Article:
6.2. The 11.2 μm red wing

As mentioned in the introduction, the 11.2 μm band has an observed asymmetry with a varying red wing (Roche & Aitken 1985a). This wing has been attributed to anharmonicity or to different species of PAHs with a shifted solo mode peak emission (Pech et al. 2002; van Diedenhoven et al. 2004). Observations of the 11.2 μm feature show that the shape and peak position can vary. In their analysis of the skewed variations in the 11.2 μm profile, van Diedenhoven et al. (2004) empirically divided observations of the feature into two categories: one group is characterized by a peak between 11.20 and 11.24 μm and a more skewed red wing, while the other peaks at 11.25 μm and is much more symmetric. In agreement with this, it has also been shown that PAH anions bands fall on the red side of the 11.2 μm peak and could contribute to the red wing (Bauschlicher et al. 2008).

By separating the observed spectra into component signals, we found that the main carrier of the 11.2 μm emission feature is PAH0. However, the observed spatial variations in the profile result in a PAH0 source signal that is mainly symmetric with only a weak anharmonic red wing. The BSS analysis shows that the red wing is mainly due to a changing contribution of the VSG to the observed spectra; e.g., as the VSG signal becomes more prominent towards the outer edge of the PDR, its contribution to the observed spectra also increases (cf. Fig. 6). We note that in NGC 7023, position which are near to the exciting star are characterized by a more symmetric 11.2 μm profile while positions further away have a more pronounced red wing (cf. Fig. 9).

The feature at 11.2 μm has been observed to shift peak position between 11.2 to 11.3 μm. Studying Fig. 6, there are clear emission contributions from each component species throughout the 11.0 to 11.3 μm range. We propose that the variation of abundances of VSGs and PAHs in the observed spectra causes the shifting peak position of the 11.2 μm band. If there is a stronger contribution of PAHs in a certain region, the peak is observed to be blue-shifted. If the VSGs become more abundant, the peak is redshifted. This is in disagreement with van Diedenhoven et al. (2004), where they notice a redshifted peak with a more symmetric profile.

6.3. The 12.0, 12.7, and 13.5 μm features

Hony et al. (2001) assigned each emission feature to a different geometry and composition of PAH, depending on how many adjacent C-H groups are attached to the ring e.g., solo, duo, trio, and quartet modes of PAH0 and PAH+. The results by Hony et al. (2001) were further expanded to include compact and irregular shaped large PAHs by Bauschlicher et al. (2008, 2009), which are more astronomically relevant. Bauschlicher et al. (2009) attributed the 11.3–12.3 μm band to the “duo1” CH mode while the 12.5–13.2 μm region is attributed to “duo2” CHOOP bands, the split of duo modes being caused by coupling to other bending modes. The 13.5 μm feature has been attributed to the CHOOP quartet mode of large irregular PAHs (Bauschlicher et al. 2009; Hony et al. 2001) and can be used to place constraints on the edge structures of the emitting PAHs. Here we will place further astronomical constraints on the results of Hony et al. (2001) and Bauschlicher et al. (2009).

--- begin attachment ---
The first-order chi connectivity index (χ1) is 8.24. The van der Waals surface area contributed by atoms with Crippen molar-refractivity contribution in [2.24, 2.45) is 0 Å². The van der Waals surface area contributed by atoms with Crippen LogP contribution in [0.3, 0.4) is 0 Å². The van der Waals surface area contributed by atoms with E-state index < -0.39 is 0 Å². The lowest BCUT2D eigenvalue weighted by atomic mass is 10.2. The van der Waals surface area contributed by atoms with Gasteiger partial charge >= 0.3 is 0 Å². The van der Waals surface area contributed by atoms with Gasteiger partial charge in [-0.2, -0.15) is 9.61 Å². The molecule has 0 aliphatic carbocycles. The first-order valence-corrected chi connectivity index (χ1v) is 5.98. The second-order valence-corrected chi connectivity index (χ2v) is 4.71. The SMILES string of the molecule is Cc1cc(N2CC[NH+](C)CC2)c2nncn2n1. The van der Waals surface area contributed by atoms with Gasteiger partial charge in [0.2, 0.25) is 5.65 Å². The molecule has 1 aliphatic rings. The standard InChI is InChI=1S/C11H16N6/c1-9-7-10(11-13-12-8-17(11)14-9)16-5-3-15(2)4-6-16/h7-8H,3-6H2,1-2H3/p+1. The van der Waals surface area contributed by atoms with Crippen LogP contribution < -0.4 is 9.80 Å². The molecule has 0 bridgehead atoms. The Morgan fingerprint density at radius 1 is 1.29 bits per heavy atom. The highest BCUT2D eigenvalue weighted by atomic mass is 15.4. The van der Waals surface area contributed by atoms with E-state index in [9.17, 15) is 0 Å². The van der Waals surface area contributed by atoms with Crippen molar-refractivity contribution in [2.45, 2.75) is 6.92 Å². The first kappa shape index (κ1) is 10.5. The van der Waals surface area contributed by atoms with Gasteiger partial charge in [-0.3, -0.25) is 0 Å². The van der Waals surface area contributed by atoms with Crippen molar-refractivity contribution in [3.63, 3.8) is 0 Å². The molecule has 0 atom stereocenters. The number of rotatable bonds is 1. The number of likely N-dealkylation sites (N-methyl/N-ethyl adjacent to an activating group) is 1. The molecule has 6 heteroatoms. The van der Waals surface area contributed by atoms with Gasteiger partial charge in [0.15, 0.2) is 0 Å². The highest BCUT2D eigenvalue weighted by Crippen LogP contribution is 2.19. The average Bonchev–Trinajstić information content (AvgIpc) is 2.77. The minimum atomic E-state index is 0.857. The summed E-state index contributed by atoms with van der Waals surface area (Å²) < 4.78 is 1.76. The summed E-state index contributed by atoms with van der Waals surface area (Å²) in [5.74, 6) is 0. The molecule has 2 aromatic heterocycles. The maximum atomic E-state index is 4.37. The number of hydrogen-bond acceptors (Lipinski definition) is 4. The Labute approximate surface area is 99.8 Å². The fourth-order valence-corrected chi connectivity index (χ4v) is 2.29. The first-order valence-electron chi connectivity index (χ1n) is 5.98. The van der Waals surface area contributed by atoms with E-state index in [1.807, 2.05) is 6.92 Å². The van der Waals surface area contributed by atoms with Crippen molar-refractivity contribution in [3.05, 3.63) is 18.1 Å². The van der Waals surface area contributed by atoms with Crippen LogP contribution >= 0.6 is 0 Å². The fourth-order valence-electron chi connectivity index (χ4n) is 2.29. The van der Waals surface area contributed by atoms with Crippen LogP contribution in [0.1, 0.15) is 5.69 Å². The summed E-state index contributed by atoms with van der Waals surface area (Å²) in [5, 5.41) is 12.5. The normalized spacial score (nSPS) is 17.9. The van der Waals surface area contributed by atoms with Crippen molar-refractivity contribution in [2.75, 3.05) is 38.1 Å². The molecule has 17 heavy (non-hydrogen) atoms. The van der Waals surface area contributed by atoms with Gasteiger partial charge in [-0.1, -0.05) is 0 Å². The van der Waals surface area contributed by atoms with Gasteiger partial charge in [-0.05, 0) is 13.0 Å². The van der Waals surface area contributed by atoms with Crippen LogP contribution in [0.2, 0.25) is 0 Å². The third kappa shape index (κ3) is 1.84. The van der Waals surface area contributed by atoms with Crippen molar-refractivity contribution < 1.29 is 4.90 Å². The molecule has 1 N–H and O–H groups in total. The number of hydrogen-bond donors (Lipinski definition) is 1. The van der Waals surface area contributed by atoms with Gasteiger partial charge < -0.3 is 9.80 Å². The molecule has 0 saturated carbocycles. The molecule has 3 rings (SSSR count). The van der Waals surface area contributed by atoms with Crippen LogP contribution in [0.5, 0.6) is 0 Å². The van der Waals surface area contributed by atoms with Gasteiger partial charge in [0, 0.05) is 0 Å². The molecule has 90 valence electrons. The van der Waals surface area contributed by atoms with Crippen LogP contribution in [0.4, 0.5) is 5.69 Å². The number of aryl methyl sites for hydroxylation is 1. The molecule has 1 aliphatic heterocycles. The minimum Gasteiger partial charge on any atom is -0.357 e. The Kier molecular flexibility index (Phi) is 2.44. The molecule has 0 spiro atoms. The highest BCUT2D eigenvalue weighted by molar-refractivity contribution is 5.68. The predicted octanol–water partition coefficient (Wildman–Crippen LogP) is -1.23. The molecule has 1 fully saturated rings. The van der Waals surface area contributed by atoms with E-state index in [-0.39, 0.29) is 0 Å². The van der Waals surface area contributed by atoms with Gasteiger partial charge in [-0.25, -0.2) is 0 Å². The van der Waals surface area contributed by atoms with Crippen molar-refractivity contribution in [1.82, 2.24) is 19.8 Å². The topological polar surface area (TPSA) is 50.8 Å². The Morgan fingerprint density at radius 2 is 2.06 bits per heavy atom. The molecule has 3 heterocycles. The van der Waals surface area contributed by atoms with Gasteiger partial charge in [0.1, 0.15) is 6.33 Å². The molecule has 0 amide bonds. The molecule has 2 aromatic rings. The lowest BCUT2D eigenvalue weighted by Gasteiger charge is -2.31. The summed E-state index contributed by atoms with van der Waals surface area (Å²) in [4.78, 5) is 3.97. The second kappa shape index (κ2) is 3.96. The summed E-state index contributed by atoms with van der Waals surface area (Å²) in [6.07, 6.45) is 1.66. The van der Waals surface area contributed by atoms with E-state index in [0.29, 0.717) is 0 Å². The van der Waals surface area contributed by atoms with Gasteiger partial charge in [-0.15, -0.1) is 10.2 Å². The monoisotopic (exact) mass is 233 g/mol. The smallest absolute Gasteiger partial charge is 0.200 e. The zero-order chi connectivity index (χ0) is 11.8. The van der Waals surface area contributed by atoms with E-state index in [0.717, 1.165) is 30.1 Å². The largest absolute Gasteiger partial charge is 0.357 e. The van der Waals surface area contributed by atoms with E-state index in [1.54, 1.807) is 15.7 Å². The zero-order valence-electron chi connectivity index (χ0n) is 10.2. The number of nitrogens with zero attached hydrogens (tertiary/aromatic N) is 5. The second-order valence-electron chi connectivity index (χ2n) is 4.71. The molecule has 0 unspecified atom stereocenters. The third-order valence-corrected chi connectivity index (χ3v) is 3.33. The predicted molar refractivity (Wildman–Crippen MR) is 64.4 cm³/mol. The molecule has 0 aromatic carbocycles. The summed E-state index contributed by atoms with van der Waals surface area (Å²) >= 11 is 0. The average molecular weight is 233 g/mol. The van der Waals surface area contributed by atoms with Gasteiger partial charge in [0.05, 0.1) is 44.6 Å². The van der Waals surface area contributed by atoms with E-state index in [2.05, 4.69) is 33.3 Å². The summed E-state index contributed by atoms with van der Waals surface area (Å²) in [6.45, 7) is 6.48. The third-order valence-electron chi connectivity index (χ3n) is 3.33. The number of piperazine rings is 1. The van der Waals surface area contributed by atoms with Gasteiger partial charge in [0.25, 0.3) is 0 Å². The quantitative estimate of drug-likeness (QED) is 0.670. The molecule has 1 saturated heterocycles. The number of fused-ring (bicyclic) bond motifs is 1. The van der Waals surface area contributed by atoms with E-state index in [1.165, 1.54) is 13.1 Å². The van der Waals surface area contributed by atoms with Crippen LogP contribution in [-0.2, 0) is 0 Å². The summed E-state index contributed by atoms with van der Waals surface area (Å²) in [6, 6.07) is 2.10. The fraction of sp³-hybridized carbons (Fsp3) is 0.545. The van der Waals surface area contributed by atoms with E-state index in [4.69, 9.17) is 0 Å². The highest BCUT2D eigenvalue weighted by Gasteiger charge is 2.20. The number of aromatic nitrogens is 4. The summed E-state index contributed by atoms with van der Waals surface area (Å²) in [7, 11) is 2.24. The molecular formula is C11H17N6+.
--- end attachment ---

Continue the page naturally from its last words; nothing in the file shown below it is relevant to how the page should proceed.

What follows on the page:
6.3.1. The 12.0 μm feature

The peak position of the “12.0 μm” feature varies from 11.8 μm to 12.0 μm (Fig. 9). The 12.0 μm feature has been attributed to both the PAH0 and PAH+ duo modes (Hony et al. 2001). Through the separation of source signals, we have isolated the main 12.0 μm feature to the PAH0. There is a feature that shares the profile of the 12.0 μm feature in the PAH+ spectrum but it is blue-shifted, peaking around 11.8 μm.

6.3.2. The 12.7 μm feature

The 12.7 μm feature has been predominately attributed to the overlap of PAH+ duo and trio modes, but could not be definitely attributed to either PAH0 or PAH+ (Hony et al. 2001; Bauschlicher et al. 2008, 2009). Examining the results of the signal separation in Figs. 6 and 8, two unique features at 12.7 μm are revealed, that of PAH+ and PAH0. Although they share roughly the same peak position, the PAH0 12.7 μm feature is shifted to the red and is seen from 12.5 to 13.0 μm, while the PAH+ feature is blue shifted and asymmetric located between 12.3 and 12.8 μm. We can attribute the variable blue wing of the 12.7 μm feature to the changing abundance of PAH+. A peak shift and prominent asymmetry is seen in Fig. 9 in Position 1, located in the most concentrated area of PAH+. This feature is seen along with the increased 11.0 μm feature, a blue-shifted peak position of the 11.2 μm feature, a decreased red wing of the 11.2 μm feature, and a “12.0 μm” feature peaking at 11.8 μm.

6.3.3. The 13.5 μm feature

The observed spectra show a distinct 13.5 μm feature. In a study of M 17 it was suggested that this feature is coupled to the warm dust continuum (Verstraete et al. 1996). Hony et al. (2001) further investigated this possibility and instead, attributed the 13.5 μm feature to a quartet out-of-plane bending mode of PAH+ and PAH0. Using BSS, we isolated this feature to PAH+ (Signal 2) and PAH0 (Signal 1), in agreement with the results of Hony et al. (2001), and likely decoupled from the warm dust continuum.

6.4. Systematic blue shift with ionization